A holistic model of retirement will consider each of the three key risks – investment risk, inflation risk and longevity risk – and also take into consideration all of the above bullet points.
We will now focus on the key considerations around investment risk in particular.
Investment risks in drawdown phase
When setting up an investment strategy to deliver specific objectives, choosing a risk/return position can be a difficult trade-off. It is vital to consider how much capital is exposed to investment markets and for how long it is likely to be invested.
The fact this capital may be required to produce retirement income for 20 or 30 years, or more, makes it tempting to invest in assets with higher historical average returns.
However, the mathematics of portfolios in decumulation make the risk of failure higher for SMSF portfolios in pension phase. Because retirees’ assets are being drawn down, the ability to recover from negative returns is reduced and so the timing of market downturns can have a significant impact on the sustainability of the assets.
A deterministic model assumes a constant fixed return is achieved every year and does not allow for the chance of market crashes nor illustrate the range of returns a household’s investments might experience. This can lead to a false sense of security in the investment allocation.
Indeed, the notion of average returns can be highly misleading, especially when looking at volatile asset classes. Indeed, the average return may never actually be received in any given year.
It’s the actual experience and sequence of returns achieved by the member that is important in real life. Therefore, modelling the range of returns is critical when developing an investment strategy. The range of possible returns for any investment mix needs to be applied to the member’s personal situation in order to identify the range of possible outcomes for the member’s retirement.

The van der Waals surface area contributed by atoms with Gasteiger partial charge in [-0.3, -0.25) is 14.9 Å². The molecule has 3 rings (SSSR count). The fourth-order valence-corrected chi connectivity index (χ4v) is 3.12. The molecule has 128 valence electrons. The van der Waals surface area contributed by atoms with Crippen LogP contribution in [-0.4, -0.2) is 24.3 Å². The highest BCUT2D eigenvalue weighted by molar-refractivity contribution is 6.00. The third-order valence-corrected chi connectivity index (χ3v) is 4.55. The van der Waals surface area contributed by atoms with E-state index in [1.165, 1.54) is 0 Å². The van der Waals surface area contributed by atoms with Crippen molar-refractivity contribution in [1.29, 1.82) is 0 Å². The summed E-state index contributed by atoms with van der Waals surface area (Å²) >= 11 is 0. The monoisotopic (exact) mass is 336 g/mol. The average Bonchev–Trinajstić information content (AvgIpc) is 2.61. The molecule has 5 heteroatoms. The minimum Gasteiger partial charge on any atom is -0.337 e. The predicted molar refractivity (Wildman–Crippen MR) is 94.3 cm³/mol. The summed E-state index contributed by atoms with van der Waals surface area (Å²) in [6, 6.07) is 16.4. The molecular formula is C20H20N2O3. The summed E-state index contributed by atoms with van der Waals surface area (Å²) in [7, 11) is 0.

Case study 1: Forecasting using fixed assumptions
Consider Jenny, a retiree who requires a series of cash flows that increase in line with inflation. Her particular circumstances are as follows:
- single female retiree, aged 65 (average health),
- wealth of $700,000 (all in an SMSF),
- draws $50,000 a year, linked to inflation, and
- ignoring social security benefits and tax.
A deterministic model would take an assumed investment return and inflation rate and forecast Jenny’s SMSF balance using these fixed assumptions.
For example, consider that each year Jenny’s investments are assumed to grow by 8 per cent less her drawings, which are assumed to increase by an inflation rate of 3 per cent annually.
Figure 1 shows the forecast of Jenny’s SMSF balance in today’s purchasing power. Future inflation has been removed from the figures. Based on these assumptions, Jenny could maintain her desired lifestyle until the age of 88.
Figure 1: SMSF balance forecast (Spending $50,000 pa increasing in line with inflation
Figure 1 above is effectively ignoring risk. It is showing one possible, albeit extremely unlikely, outcome the SMSF might experience.
Jenny may be comfortable with the outcome predicted in this graph, however, it provides no information about the chance this scenario occurs in practice or the range of outcomes Jenny might experience.
Three key factors that will materially affect the outcome, being investment risk, inflation risk and the age pension, are not taken into consideration.
One way retirement models can start to incorporate risk is to use the pattern of historical returns. This shows the impact of returns that are different year to year.
Case study 2: Forecasting with an allowance for investment risk
Let’s again consider Jenny from case study 1 and look at what would have occurred to her SMSF balance had she experienced some actual historical returns. We assume here Jenny’s SMSF is invested in 40 per cent Australian shares, 5 per cent Australian bonds, 30 per cent cash and 25 per cent Australian listed property.
Figure 2, from Vanguard, shows a forecast of Jenny’s SMSF balance using the following periods: